Also, I’m on record saying Mussina deserves the Hall. And I’d put Kevin Brown in, too. Everyone forgets how good he was because he tanked in New York. Schilling’s postseason numbers, strikeouts (everyone above him in career Ks is, will be or should be in the Hall) and K/BB ratio (best all-time) are the clinchers on an otherwise-borderline career.
cooperstown for curt? surely you jest.
“cooperstown for curt? surely you jest.”
You’re very dismissive, dude. Make your case, if you’re so certain, spell out why. And then I’ll tell you why you’re wrong.
This is one one of the few times I agree with him, not near HOF standards.
Make your argument.
I will not let you off so easy.
for the same reason i would say no to someone like orel hershiser (204-150; 3.48 ERA). great pitcher, great career, but didn’t do it long enough.
i know you’ll probably get all bill james on me. don’t waste your time. if i am “dismissive”, then you already have made up your mind on this too, re:”I’ll tell you why you’re wrong.” thus, we are not really having a discussion.
That’s too easy, jfh, and you know it. If you’re so damn sure, back it up with facts, not that weak crap.
They had David Ortiz and Manny Ramirex hitting back to back in 2003 and won nothing because their pitching staff was weak (and so was their manager).
The only difference between 2003 and 2004 was luck (and perhaps a decent closer). Pedro certainly wasn’t weak, Lowe and Wakefield were good enough to win a championship, and they won Game 6 with John Burkett starting. Furthermore, Schilling wasn’t a difference maker in 2007. If they had simply held on to Lowe, the results would have likely been the same, and they would have been much more competitive in 2005 too.
The common denominator between 2004 and 2007 is Ortiz and Manny. As I said, having both was the advantage over every other team. Every playoff team has a pitcher of Schilling caliber.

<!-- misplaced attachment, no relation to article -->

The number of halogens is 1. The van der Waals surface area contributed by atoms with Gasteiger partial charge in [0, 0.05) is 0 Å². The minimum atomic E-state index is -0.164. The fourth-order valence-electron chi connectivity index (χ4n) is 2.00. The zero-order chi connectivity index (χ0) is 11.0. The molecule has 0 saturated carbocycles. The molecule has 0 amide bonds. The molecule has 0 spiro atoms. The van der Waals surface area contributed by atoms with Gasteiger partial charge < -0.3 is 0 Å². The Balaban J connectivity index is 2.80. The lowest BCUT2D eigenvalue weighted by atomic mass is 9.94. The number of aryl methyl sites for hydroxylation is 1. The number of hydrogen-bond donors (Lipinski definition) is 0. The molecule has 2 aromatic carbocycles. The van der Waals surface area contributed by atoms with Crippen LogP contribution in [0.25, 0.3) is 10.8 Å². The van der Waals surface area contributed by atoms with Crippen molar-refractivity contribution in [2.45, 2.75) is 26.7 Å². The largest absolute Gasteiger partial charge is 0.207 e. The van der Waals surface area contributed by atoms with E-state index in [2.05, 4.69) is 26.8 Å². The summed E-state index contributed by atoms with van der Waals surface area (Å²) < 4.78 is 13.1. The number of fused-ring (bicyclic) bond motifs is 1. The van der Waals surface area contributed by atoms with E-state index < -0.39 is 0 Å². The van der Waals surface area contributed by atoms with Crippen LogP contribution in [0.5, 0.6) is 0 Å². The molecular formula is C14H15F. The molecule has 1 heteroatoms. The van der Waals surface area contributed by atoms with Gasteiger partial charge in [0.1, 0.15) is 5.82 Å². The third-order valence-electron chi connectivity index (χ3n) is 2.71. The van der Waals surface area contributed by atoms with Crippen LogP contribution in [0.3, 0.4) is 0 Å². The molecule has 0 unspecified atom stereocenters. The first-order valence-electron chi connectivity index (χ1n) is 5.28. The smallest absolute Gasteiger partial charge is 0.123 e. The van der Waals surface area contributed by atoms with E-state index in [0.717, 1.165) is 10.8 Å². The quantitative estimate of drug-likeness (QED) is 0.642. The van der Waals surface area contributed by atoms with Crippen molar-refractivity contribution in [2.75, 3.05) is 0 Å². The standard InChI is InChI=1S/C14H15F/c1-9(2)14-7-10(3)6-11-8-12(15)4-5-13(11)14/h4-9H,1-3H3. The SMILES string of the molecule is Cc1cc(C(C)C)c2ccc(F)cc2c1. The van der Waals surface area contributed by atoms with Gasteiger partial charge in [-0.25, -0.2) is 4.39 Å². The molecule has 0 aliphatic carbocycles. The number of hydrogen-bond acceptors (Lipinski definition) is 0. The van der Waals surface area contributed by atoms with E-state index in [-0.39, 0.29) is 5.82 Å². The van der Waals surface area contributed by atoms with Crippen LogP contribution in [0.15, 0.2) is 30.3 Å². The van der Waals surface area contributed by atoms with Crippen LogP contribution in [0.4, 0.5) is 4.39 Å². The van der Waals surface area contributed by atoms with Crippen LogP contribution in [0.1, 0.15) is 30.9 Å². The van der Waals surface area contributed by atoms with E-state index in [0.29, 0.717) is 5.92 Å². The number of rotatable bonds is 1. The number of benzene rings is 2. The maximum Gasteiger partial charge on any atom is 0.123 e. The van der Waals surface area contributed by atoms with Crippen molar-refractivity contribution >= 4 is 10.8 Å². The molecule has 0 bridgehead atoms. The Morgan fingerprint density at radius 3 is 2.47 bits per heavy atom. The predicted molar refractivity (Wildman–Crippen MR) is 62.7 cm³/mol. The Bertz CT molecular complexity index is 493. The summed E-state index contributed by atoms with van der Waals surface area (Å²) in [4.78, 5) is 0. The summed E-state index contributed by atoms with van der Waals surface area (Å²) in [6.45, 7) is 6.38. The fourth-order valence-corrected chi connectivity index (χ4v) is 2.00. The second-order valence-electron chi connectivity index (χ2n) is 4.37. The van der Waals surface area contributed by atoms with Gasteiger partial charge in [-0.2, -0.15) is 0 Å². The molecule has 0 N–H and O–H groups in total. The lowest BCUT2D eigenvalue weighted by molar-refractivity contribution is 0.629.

The bloody sock game stands as a remarkable testament to human will (with the help of pain killers). But the player’s value has been vastly overstated because of it (though exactly in the direction he craves).
Yup, Orel is another one that deserves enshrinement if Schilling gets in.
I’m annoyed because I had a much longer post and Typepad ate it, so here’s the condensed version re: Schilling and Hershiser.
Schilling, 127, 43rd, tied with Tom Seaver and Bob Gibson.
Hershiser, 112, 258th, tied with Bartolo Colon, Chris Carpenter and Al Leiter.
Schilling, 1.137, 45th, ahead of Fergie Jenkins and Don Sutton
Hershiser, 1.261, 304th, behind Brad Radke, Ben McDonald and David Cone.
Schilling, 3,116, 15th, behind only Hall of Famers and future Hall of Famers, and ahead of Cy Young, Warren Spahn and Bob Feller.
Hershiser, 2,014, 60th, in a group with Javier Vasquez, Catfish Hunter, Andy Pettitte and Kevin Appier.
Career K/9 innings
Schilling, 8.60, 13th, ahead of Roger Clemens and John Smoltz.
Hershiser, 5.79, 258th, behind Danny Darwin and Frank Viola.
Career K/BB ratio
Schilling, 4.38, 2nd (1st after 1900), ahead of every Hall of Famer in the game.
Hershiser, 2.00, 243rd, behind Mark Mulder and Dontrelle Willis.
Schilling, 11-2, 2.23 ERA, 10 team series wins in 12 appearances; 4-1, 2.09 ERA in the World Series, two rings in three appearances, and the bloody sock.
Hershiser, 8-3, 2.59 ERA, seven team wins in 12 appearances; 3-3, 4.07 ERA in the World Series, one ring in three appearances.
Schilling v. Hershiser = Not even close.